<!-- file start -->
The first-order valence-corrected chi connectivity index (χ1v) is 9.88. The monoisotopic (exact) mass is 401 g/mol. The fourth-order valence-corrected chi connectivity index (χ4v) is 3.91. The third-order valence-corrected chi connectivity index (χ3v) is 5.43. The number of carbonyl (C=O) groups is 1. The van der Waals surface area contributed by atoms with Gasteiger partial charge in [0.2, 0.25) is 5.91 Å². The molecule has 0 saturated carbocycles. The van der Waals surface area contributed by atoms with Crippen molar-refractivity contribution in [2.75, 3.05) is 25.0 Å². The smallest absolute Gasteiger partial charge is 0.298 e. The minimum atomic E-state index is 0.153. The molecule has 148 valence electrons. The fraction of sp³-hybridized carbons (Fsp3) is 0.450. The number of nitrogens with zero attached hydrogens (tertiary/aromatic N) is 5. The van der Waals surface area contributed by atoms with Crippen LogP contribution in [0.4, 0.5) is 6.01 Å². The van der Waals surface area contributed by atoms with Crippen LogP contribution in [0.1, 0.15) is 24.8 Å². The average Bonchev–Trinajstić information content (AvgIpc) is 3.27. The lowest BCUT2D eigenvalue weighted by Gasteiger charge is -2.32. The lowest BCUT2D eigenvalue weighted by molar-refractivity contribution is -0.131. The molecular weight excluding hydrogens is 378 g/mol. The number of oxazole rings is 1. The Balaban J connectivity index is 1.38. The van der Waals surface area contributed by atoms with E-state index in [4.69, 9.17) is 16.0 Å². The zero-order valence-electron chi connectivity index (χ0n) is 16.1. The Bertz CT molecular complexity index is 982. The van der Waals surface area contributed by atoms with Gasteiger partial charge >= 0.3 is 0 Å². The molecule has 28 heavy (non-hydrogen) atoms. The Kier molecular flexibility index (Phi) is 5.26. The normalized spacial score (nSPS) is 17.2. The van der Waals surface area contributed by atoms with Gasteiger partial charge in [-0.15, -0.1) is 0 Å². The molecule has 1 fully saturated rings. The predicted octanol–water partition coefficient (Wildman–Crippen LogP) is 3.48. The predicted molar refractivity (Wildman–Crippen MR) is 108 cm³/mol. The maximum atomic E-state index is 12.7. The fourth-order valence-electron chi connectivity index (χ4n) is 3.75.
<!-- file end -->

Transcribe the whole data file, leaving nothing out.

The first-order valence-corrected chi connectivity index (χ1v) is 9.88. The monoisotopic (exact) mass is 401 g/mol. The fourth-order valence-corrected chi connectivity index (χ4v) is 3.91. The third-order valence-corrected chi connectivity index (χ3v) is 5.43. The number of carbonyl (C=O) groups is 1. The van der Waals surface area contributed by atoms with Gasteiger partial charge in [0.2, 0.25) is 5.91 Å². The molecule has 0 saturated carbocycles. The van der Waals surface area contributed by atoms with Crippen molar-refractivity contribution in [2.75, 3.05) is 25.0 Å². The smallest absolute Gasteiger partial charge is 0.298 e. The minimum atomic E-state index is 0.153. The molecule has 148 valence electrons. The fraction of sp³-hybridized carbons (Fsp3) is 0.450. The number of nitrogens with zero attached hydrogens (tertiary/aromatic N) is 5. The van der Waals surface area contributed by atoms with Crippen LogP contribution in [0.4, 0.5) is 6.01 Å². The van der Waals surface area contributed by atoms with Crippen LogP contribution in [0.1, 0.15) is 24.8 Å². The average Bonchev–Trinajstić information content (AvgIpc) is 3.27. The lowest BCUT2D eigenvalue weighted by Gasteiger charge is -2.32. The lowest BCUT2D eigenvalue weighted by molar-refractivity contribution is -0.131. The molecular weight excluding hydrogens is 378 g/mol. The number of oxazole rings is 1. The Balaban J connectivity index is 1.38. The van der Waals surface area contributed by atoms with E-state index in [4.69, 9.17) is 16.0 Å². The zero-order valence-electron chi connectivity index (χ0n) is 16.1. The Bertz CT molecular complexity index is 982. The van der Waals surface area contributed by atoms with Gasteiger partial charge >= 0.3 is 0 Å². The molecule has 28 heavy (non-hydrogen) atoms. The Kier molecular flexibility index (Phi) is 5.26. The normalized spacial score (nSPS) is 17.2. The van der Waals surface area contributed by atoms with Gasteiger partial charge in [-0.15, -0.1) is 0 Å². The molecule has 1 fully saturated rings. The predicted octanol–water partition coefficient (Wildman–Crippen LogP) is 3.48. The predicted molar refractivity (Wildman–Crippen MR) is 108 cm³/mol. The maximum atomic E-state index is 12.7. The fourth-order valence-electron chi connectivity index (χ4n) is 3.75.